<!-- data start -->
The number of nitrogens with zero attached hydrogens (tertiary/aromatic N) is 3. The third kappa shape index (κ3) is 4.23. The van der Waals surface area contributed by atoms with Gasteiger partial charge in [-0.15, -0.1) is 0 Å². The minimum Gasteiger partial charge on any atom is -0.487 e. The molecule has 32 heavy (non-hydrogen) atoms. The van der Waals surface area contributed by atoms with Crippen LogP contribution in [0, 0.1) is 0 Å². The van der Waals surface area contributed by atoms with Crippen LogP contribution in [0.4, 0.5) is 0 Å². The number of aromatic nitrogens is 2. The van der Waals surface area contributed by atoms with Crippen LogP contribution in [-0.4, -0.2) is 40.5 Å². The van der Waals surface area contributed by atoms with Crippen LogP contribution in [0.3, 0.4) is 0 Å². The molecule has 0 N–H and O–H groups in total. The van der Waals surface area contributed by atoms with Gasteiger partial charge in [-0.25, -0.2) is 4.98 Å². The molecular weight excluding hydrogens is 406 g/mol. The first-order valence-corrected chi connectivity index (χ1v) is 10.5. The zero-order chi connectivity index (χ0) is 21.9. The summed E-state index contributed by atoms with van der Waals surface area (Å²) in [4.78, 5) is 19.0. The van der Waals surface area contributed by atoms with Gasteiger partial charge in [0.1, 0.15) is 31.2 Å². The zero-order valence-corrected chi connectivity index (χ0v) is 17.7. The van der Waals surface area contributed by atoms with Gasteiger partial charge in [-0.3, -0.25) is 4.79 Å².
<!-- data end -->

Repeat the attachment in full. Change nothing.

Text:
The number of nitrogens with zero attached hydrogens (tertiary/aromatic N) is 3. The third kappa shape index (κ3) is 4.23. The van der Waals surface area contributed by atoms with Gasteiger partial charge in [-0.15, -0.1) is 0 Å². The minimum Gasteiger partial charge on any atom is -0.487 e. The molecule has 32 heavy (non-hydrogen) atoms. The van der Waals surface area contributed by atoms with Crippen LogP contribution in [0, 0.1) is 0 Å². The van der Waals surface area contributed by atoms with Crippen LogP contribution in [0.4, 0.5) is 0 Å². The number of aromatic nitrogens is 2. The van der Waals surface area contributed by atoms with Crippen LogP contribution in [-0.4, -0.2) is 40.5 Å². The van der Waals surface area contributed by atoms with Crippen LogP contribution in [0.3, 0.4) is 0 Å². The molecule has 0 N–H and O–H groups in total. The van der Waals surface area contributed by atoms with Gasteiger partial charge in [-0.25, -0.2) is 4.98 Å². The molecular weight excluding hydrogens is 406 g/mol. The first-order valence-corrected chi connectivity index (χ1v) is 10.5. The zero-order chi connectivity index (χ0) is 21.9. The summed E-state index contributed by atoms with van der Waals surface area (Å²) in [4.78, 5) is 19.0. The van der Waals surface area contributed by atoms with Gasteiger partial charge in [0.1, 0.15) is 31.2 Å². The zero-order valence-corrected chi connectivity index (χ0v) is 17.7. The van der Waals surface area contributed by atoms with Gasteiger partial charge in [-0.3, -0.25) is 4.79 Å².